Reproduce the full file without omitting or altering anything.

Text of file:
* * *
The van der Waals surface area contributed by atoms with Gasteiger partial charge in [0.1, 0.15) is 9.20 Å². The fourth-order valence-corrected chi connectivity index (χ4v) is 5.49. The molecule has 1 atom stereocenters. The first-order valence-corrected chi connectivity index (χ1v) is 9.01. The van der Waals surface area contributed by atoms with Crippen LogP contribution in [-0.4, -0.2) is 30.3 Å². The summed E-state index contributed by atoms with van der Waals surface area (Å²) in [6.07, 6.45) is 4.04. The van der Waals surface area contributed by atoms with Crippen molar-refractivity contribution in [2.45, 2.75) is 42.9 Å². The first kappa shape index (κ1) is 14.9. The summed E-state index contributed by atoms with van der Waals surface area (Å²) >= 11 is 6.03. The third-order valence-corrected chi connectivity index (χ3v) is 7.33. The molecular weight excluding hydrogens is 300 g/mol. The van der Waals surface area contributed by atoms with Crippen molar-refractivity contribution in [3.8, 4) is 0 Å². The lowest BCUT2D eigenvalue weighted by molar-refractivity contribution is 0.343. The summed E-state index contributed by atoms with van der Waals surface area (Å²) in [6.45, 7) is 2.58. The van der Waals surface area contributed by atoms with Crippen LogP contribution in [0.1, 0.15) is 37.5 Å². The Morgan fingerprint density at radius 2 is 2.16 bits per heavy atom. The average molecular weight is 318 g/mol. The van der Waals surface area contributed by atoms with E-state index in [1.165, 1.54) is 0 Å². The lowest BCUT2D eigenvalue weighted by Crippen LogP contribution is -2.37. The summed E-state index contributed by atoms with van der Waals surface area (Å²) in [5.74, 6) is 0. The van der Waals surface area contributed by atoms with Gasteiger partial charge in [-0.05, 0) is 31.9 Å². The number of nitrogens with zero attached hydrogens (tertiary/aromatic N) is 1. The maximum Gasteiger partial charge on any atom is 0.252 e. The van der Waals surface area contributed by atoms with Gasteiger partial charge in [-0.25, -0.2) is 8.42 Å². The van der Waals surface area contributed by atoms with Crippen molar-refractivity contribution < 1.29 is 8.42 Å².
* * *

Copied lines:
The van der Waals surface area contributed by atoms with Gasteiger partial charge in [0.1, 0.15) is 9.20 Å². The fourth-order valence-corrected chi connectivity index (χ4v) is 5.49. The molecule has 1 atom stereocenters. The first-order valence-corrected chi connectivity index (χ1v) is 9.01. The van der Waals surface area contributed by atoms with Crippen LogP contribution in [-0.4, -0.2) is 30.3 Å². The summed E-state index contributed by atoms with van der Waals surface area (Å²) in [6.07, 6.45) is 4.04. The van der Waals surface area contributed by atoms with Crippen molar-refractivity contribution in [2.45, 2.75) is 42.9 Å². The first kappa shape index (κ1) is 14.9. The summed E-state index contributed by atoms with van der Waals surface area (Å²) >= 11 is 6.03. The third-order valence-corrected chi connectivity index (χ3v) is 7.33. The molecular weight excluding hydrogens is 300 g/mol. The van der Waals surface area contributed by atoms with Crippen molar-refractivity contribution in [3.8, 4) is 0 Å². The lowest BCUT2D eigenvalue weighted by molar-refractivity contribution is 0.343. The summed E-state index contributed by atoms with van der Waals surface area (Å²) in [6.45, 7) is 2.58. The van der Waals surface area contributed by atoms with Crippen LogP contribution in [0.1, 0.15) is 37.5 Å². The Morgan fingerprint density at radius 2 is 2.16 bits per heavy atom. The average molecular weight is 318 g/mol. The van der Waals surface area contributed by atoms with E-state index in [1.165, 1.54) is 0 Å². The lowest BCUT2D eigenvalue weighted by Crippen LogP contribution is -2.37. The summed E-state index contributed by atoms with van der Waals surface area (Å²) in [5.74, 6) is 0. The van der Waals surface area contributed by atoms with Gasteiger partial charge in [-0.05, 0) is 31.9 Å². The number of nitrogens with zero attached hydrogens (tertiary/aromatic N) is 1. The maximum Gasteiger partial charge on any atom is 0.252 e. The van der Waals surface area contributed by atoms with Gasteiger partial charge in [-0.25, -0.2) is 8.42 Å². The van der Waals surface area contributed by atoms with Crippen molar-refractivity contribution < 1.29 is 8.42 Å².